Jo was born in Bristol, like her parents, but all four grandparents were Jamaican immigrants. I wonder if she feels like she’s got one foot out of the UK by virtue of her ancestry. I suspect she likes me better for being American, even though I find being American pretty darn embarrassing, especially now that we’re the ones on the wrong side of a global war. I do hold on to my language, my accent, and American vocabulary out of vague stubbornness, but the truth is I’m much happier living in Britain. It’s only little annoyances that niggle at me sometimes. Food packaging that’s tricky to open. References to sitcoms I’ve never heard of. Moments of cultural ambiguity—is she really inviting me in for tea or just being polite? Moments where I wonder if I’m being too loud, too honest, too much myself. Private jokes between Hugh and his friends. Ancient customs that are impossible to wrap my brain around.
“I hope no one tries to fly out here on the Day.” Jo’s brow furrows. “That could end it right there.”
Before I can ask if she’s serious, the shop bell rings, Mrs. Wickett shuffling in for her midday cup of tea. Jo stands to greet her, offering an arm to help the tiny old woman sit. I wave to Mrs. Wickett and am favored with a dignified nod.
As Jo goes into the tearoom kitchen to put on the kettle, I gaze around at her cozy business, the cream lace curtains, low ceiling with beams painted white, cheerfully crooked walls, zigzag cracks where damp’s getting in, and mull the look on my friend’s face before that bell rang. I’ve always assumed she’s playing along with everyone else. Jo’s sensible. If I were asked to describe her in a single word, that would be it. She’s only in her fifties. She wasn’t brought up here like most of the others were. But with every day closer to the Day, I wait for her to break, to wink, to show that it’s a tradition, no more, and so far it hasn’t happened.
Jo seems worried. Industrious as ever, but with a weight to it, not unlike that certainty Charlie had in his face yesterday.
I sip my tea, too fast, again. I haven’t been in this country long enough to adapt to the heat of their beverages. I set the dragon cup down clumsily, and a dribble spills over the edge onto the white lace tablecloth. I dab it with my napkin as Jo sets the teapot and cup in front of Mrs. Wickett and flumps back down in the chair opposite me.
“We got your biscuits in before we shut down orders for the week. Forgot to tell you, but they’re in the shop.” She nods over her shoulder.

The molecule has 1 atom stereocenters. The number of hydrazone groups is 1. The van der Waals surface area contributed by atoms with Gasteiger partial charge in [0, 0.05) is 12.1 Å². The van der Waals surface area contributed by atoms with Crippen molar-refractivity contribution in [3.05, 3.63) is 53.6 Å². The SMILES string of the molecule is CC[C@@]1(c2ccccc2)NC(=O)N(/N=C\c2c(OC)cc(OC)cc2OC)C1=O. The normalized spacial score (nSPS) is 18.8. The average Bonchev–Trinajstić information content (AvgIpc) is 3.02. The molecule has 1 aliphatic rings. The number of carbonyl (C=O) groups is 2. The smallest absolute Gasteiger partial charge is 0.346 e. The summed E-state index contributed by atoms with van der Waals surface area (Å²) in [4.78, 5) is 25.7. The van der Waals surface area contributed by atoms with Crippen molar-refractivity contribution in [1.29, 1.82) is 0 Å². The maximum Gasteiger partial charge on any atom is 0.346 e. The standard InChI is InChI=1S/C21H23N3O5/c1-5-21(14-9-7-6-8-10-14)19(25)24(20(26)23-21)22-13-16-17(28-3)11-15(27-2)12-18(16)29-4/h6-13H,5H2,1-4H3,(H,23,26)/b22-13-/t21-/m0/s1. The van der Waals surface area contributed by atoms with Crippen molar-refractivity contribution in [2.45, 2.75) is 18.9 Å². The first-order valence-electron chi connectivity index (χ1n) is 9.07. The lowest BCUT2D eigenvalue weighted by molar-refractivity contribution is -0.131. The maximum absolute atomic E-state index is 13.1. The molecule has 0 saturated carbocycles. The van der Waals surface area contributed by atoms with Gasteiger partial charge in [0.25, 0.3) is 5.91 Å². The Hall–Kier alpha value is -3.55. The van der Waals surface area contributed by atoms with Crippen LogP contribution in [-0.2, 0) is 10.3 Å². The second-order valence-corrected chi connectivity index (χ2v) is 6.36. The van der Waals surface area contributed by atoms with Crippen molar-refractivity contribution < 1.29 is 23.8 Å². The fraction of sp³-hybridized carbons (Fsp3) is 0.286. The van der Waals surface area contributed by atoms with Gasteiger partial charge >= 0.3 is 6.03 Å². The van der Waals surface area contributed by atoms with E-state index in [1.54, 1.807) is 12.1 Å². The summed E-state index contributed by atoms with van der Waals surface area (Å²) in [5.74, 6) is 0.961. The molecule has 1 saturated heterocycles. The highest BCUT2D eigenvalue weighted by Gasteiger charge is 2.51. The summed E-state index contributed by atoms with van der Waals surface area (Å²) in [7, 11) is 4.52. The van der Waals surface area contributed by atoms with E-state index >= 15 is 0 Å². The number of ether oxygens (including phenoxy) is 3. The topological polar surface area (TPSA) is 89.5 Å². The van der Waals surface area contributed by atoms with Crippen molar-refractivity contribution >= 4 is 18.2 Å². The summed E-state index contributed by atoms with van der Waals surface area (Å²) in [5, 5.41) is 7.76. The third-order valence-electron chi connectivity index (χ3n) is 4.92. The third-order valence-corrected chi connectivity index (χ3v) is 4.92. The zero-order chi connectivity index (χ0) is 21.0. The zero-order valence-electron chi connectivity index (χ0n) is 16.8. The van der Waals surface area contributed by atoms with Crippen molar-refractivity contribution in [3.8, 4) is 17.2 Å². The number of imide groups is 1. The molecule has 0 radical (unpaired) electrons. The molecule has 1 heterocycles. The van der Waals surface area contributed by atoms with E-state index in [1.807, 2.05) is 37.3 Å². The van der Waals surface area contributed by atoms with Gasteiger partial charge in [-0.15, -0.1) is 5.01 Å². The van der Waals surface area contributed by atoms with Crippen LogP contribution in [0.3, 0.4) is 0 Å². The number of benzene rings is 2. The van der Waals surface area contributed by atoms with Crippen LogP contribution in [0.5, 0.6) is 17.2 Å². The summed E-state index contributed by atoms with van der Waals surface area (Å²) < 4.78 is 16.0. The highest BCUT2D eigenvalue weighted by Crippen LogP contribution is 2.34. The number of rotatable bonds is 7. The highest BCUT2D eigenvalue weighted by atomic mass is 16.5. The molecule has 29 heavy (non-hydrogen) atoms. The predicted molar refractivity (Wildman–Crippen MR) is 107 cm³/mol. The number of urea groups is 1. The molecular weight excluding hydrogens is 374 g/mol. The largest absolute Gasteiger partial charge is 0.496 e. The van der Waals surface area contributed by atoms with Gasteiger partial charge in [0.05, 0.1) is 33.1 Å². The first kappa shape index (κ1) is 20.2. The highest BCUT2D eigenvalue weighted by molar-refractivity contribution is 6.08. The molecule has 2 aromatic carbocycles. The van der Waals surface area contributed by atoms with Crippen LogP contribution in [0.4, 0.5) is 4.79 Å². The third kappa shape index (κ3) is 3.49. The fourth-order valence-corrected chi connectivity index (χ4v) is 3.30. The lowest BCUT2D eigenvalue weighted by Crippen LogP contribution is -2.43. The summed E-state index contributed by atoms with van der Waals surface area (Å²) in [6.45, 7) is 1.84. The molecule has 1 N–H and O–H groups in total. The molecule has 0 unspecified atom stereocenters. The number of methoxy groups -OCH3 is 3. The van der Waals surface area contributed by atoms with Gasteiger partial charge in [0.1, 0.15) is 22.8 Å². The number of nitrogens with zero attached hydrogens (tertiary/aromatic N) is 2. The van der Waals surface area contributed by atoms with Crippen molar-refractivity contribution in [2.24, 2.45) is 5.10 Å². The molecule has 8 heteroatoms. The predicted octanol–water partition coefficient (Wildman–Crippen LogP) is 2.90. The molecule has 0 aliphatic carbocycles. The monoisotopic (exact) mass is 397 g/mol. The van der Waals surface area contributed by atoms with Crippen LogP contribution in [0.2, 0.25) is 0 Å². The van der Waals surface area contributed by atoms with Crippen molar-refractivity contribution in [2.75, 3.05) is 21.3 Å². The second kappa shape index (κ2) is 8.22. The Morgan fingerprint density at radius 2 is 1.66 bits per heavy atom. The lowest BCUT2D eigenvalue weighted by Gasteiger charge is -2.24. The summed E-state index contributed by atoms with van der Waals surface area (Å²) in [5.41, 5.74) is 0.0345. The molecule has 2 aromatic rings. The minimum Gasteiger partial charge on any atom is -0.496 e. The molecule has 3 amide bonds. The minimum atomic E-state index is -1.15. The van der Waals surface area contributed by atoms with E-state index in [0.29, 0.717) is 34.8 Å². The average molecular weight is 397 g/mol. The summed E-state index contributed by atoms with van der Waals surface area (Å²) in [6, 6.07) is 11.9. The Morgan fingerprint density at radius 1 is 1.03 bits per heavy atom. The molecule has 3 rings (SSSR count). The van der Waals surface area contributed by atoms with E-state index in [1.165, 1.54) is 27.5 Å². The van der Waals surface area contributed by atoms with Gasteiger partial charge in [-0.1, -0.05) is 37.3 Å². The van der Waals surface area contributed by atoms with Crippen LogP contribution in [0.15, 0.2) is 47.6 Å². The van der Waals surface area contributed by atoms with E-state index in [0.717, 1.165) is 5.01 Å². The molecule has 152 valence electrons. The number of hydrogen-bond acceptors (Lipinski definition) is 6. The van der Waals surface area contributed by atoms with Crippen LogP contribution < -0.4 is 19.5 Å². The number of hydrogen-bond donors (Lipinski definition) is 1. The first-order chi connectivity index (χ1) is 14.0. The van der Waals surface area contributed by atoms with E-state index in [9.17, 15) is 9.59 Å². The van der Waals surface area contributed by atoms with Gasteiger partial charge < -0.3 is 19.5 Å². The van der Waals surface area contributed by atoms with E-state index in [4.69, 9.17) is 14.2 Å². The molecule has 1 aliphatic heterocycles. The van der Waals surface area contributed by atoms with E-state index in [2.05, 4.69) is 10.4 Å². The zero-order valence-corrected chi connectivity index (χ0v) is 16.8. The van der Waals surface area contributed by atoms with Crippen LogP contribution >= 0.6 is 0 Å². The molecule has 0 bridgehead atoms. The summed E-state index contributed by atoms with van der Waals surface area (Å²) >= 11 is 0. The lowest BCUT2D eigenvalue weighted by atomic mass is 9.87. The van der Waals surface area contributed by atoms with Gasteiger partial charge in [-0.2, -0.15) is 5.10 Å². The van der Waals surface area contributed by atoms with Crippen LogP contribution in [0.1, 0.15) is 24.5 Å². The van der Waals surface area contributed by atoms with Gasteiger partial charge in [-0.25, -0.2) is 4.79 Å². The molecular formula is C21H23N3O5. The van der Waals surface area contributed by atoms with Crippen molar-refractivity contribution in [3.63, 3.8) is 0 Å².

“Oh, that’s great.” I try to match her light tone. “Charlie doesn’t mind my baking, but Hugh’s been missing his digestives.”
I don’t know why I said my baking. Sally does all our cooking. Maybe it just felt like something a mother would say. I catch myself sometimes, aiming for normal and missing the mark.
Jo pretends not to notice that too.
I take two more careful sips, and then: “What did you mean about flying in on the Day?”
“I don’t expect it’ll happen,” Jo says quickly as if to reassure me. “Everybody knows not to fly here this week, even when it’s not restricted airspace, as it were. But I’d hate for anybody unsuspecting to get wrapped up in all this. It’s why we shut the cottages down and the campsites, you know. T’wouldn’t be fair.”
“So you think it’s fair as it is?”
I smile so big I’m practically winking, broadcasting the fact that I haven’t been taken in. This conversation is for the fun of it. My stomach isn’t clenched, my foot not tapping peevishly under the tearoom table.
She considers the question thoughtfully. “It’s fair in its way. It’s a deal that was struck a long time ago, and we do see the benefit of it. Especially in times like these. I’ve never lived anywhere so peaceful, so safe. Can’t beat the views either.”
Mrs. Wickett murmurs something I can’t make out, and Jo laughs.
“Should we go sit with her?” I whisper.
Jo shakes her head, still smiling. “She likes to be alone, where she and Fred used to sit for tea. It’s her ritual.”
And this is mine. Escape while the kids are occupied, tea with a friend, and then something all my own.
Jo reads my mind, psychic or not, sliding a folded napkin over the table with a complicit glint in her eye, like we’re thirteen. She starts to whistle, overdoing the innocence, and I swat at her. As Mrs. Wickett looks away, staring at a porcelain plate hung on the wall, I pull my contraband out from under the napkin and stick it in my pocket.
One cigarette a day. It hardly counts as a vice, but Jo’s the only one who knows I do it. I could buy a pack and hide it, but that would feel more like an actual addiction, especially with the gory photos they cover the packaging with here: diseased toes, rotting gums. I hardly ever even finish smoking the things before stubbing them out and depositing them in the hollow of the tree trunk that serves as my hiding spot in the grove. It’s a nothing habit.